NetPath (http://www.netpath.org) is a publicly available resource of comprehensively and manually curated signal transduction pathways (5) developed previously by our group using an open-source pathway annotation tool, PathBuilder (6). NetPath already includes numerous molecules and reactions which are not included in pathways or signaling maps available elsewhere (7). It can be argued that although all of the reactions in NetPath are derived from the literature, many of the pathways in NetPath are already too unwieldy because of the large number of molecules in each pathway and the large number of reactions. The Gene Ontology consortium developed GO Slim as a way to generate a list of core GO terms (8). Here, we applied more stringent criteria to pathways in NetPath to develop a similar ‘slim’ version of pathways containing only high-confidence reactions as a means to generate less complex and more easily visualized version of individual signaling pathways. These newly generated ‘slim’ signaling maps, designated NetSlim, are freely available through http://www.netpath.org/netslim.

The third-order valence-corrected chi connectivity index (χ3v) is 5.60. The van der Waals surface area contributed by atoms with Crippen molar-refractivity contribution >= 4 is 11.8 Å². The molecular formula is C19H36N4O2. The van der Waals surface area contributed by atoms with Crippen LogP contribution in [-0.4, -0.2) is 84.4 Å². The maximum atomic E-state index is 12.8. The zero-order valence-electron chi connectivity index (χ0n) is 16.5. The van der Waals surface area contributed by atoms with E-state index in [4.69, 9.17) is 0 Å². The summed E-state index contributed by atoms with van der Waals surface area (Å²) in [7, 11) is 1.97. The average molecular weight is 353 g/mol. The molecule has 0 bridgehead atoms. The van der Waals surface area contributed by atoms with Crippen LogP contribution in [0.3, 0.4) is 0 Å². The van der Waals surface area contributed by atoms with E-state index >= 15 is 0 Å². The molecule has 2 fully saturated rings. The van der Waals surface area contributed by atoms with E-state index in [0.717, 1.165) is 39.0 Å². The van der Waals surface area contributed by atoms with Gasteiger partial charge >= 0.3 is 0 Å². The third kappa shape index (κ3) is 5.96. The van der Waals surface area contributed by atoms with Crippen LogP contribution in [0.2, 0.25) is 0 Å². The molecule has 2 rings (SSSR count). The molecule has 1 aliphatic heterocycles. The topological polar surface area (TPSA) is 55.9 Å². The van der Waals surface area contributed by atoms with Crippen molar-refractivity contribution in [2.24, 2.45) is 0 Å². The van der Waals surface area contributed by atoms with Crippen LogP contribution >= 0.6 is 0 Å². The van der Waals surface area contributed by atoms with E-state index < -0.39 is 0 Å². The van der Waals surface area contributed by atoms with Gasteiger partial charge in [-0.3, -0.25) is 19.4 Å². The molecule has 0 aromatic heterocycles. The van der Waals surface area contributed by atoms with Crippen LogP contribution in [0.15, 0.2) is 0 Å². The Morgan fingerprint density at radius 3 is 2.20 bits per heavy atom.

NetPath currently contains a number of cancer and immune signaling pathways whose reactions are available in standard formats including proteomics standards initiative—molecular interactions (PSI–MI) and biological pathway exchange (BioPAX) formats (5, 9–12). The pathway reactions are categorized as: (i) PPIs comprising both binary and complex interactions; (ii) enzyme–substrate reactions comprising both direct and induced catalyzed reactions; (iii) transport events that specify movement of molecules across distinct subcellular compartments; and (iv) differential gene expression coupled to transcriptional regulators, if known. Each reaction is linked directly to the published literature and information pertaining to the host organism, cell-type and subcellular location.